The oldest known Masonic writing, the Regius Manuscript or “Halliwell Poem” or "Poem of Moral Duties," was discovered to be a Masonic document by a non-Mason, J. O. Halliwell, in 1839.  It was written about 1390 and was given the name "Regius" because it was found in the Royal Library of England.  It is now a part of the British Museum.  Some common Masonic Ritual terms in use today are found in it such as "So Mote It Be."


The Leinster Marine Lodge NSW

This Lodge was founded on 12th February 1824 and was welcomed into the GL of NSW as Lodge No 1 whilst Lodge Antiquity was No 0.

On the forming of the UGL of NSW, the numbering was changed, Antiquity became No 1 and Leinster Marine No 2.

For the first fifty years the term of the WM was six months and in October 1874 the GL of Ireland approved the change to a one year term.

Source here

Gold Mine in Gipps Street

In edition 111 of Devotion News we mentioned a gold mine on the corner of Hoddle and Gipps Street. It created some interest and here is some further detail;


Another event of the time mentioned by Mr Petherick was Collingwood's own gold mine. The Collingwood Gold Mining Company was formed in the 1860s and 'a shaft sunk through bluestone to a depth of more than 100 feet, at the south east corner of Gipps Street and Hoddle Street, opposite the 'Royal George', not far from the present Town Hall, which is on a basaltic bed.'


The Argus of August 13, 1865 described the scene when a pennyweight of gold  was gleaned from the first half bucket of wash dirt brought through the shaft: Directly gold was found the workmen knocked off and no slight amount of dissipation followed. Crowds collected and the street was, during the afternoon, crowded with buggies full of anxious visitors eager to gather hints for a little speculation. It is worth telling that while the  secretary of the company was exhibiting the gold to the Honourable Colonial Secretary the precious morsels got spilt on the carpet and were not recovered.


The company did not prosper and finally lapsed.



Published 1994 by Carringbush Regional Library in association with the City of Collingwood.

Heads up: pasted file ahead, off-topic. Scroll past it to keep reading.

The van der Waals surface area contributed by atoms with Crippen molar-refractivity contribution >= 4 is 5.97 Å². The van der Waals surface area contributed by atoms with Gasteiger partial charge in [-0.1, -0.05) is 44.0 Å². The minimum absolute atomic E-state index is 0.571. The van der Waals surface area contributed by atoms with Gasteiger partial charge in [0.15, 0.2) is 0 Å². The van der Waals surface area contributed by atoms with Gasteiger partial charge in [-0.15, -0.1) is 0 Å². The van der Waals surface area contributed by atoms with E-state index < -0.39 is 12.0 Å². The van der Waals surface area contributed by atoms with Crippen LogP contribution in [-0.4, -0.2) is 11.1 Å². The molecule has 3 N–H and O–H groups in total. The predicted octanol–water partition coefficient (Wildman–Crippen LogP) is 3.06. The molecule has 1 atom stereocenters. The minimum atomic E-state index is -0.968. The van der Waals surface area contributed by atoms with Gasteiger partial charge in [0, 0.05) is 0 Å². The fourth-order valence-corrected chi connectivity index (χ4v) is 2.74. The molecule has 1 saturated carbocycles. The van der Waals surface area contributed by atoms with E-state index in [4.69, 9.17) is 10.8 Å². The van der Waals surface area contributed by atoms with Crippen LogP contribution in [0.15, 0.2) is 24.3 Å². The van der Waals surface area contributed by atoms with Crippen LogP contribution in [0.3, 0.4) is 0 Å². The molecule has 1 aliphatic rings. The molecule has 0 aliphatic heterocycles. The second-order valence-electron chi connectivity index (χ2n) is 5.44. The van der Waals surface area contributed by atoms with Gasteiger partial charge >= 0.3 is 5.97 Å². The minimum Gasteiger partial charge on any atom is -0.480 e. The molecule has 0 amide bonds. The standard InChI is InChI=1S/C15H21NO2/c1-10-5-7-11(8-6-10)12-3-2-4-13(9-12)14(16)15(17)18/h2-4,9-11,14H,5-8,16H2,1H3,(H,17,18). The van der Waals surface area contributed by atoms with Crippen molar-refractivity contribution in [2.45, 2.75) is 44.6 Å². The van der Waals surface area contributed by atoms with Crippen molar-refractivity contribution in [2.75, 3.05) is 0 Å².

Printed by Artograph, Collingwood.
Third edition
ISBN 1 875141022
©Copyright1979, 1994






Scouts and Freemasons - one big meeting !

“An undoubted highlight” in the Ringwood Lodge #382 Lodge’s history was the Meeting of Friday 7 June 1949 held at the Ringwood Town Hall where the Lodge combined with the Orient Lodge of Lilydale, the Baden Powell Lodge and the Lodge of Croydon to initiate two candidates and give a Masonic evening to a large number of Scouting Brethren including interstate and internationals visitors from the Pan-Pacific Jamboree at Wonga Park. A total of 541 signed the Appearance Book.

Source; A History of the Ringwood Lodge No 382 1925-1985.

Colonial Police Act 1850 prohibited police from belonging to any political or secret society other than the Society of Freemasons.

In China, about 300 B.C., Mencius wrote "A master Mason, in teaching his apprentices, makes use of the compasses and the square. Ye who are engaged in the pursuit of Wisdom, must also make use of the compasses and the square." Additionally, in a book called Great Learning, 500 B.C., we find that "A man should abstain from doing unto others what he would not they should do unto him; and this is called the principle of acting on the square."

The Final Act by a Mason in The American Civil War


It was an April morning three days after General Robert E. Lee had surrendered to General U.S. Grant. The Southern troops, led by General John B. Gordon, a Mason, were marching in columns towards the Northern troops who were standing in formation waiting for the Southerners to stack arms and fold their flags. Suddenly a shifting of arms was heard.  Gordon looked up with alarm, but there was nothing to fear. General Joshua Chamberlain had ordered his troops to assume the position of "honor answering honor." Immediately, the Confederate troops snapped to attention and returned the honor. It was the first act to heal the wounds of a nation that had spent four years and 618,000 lives in a civil war. That command of "honor answering honor" was ordered by a Mason.


Major General Joshua Chamberlain was a member of United Lodge 8, Brunswick, Maine. After the war, he became Governor of Maine from 1866-71 and President of Bowdoin College from 1871-83. (He is also featured in the movie "Gettysburg" for his role in holding Little Round Top.)



Not sure if the above story is true.. can it be verified ?

The foundation stone of St. Mary's Catholic Church, Standishgate, Wigan in Ireland was laid on St. Patrick’s Day, 1818. In his memoirs, James Miller mentions that the lever and heavy maul used to lay the stone was presented to the Lodge of Sincerity in 1826 by the Master, John Bimson.

Huge Melbourne Masonic Meeting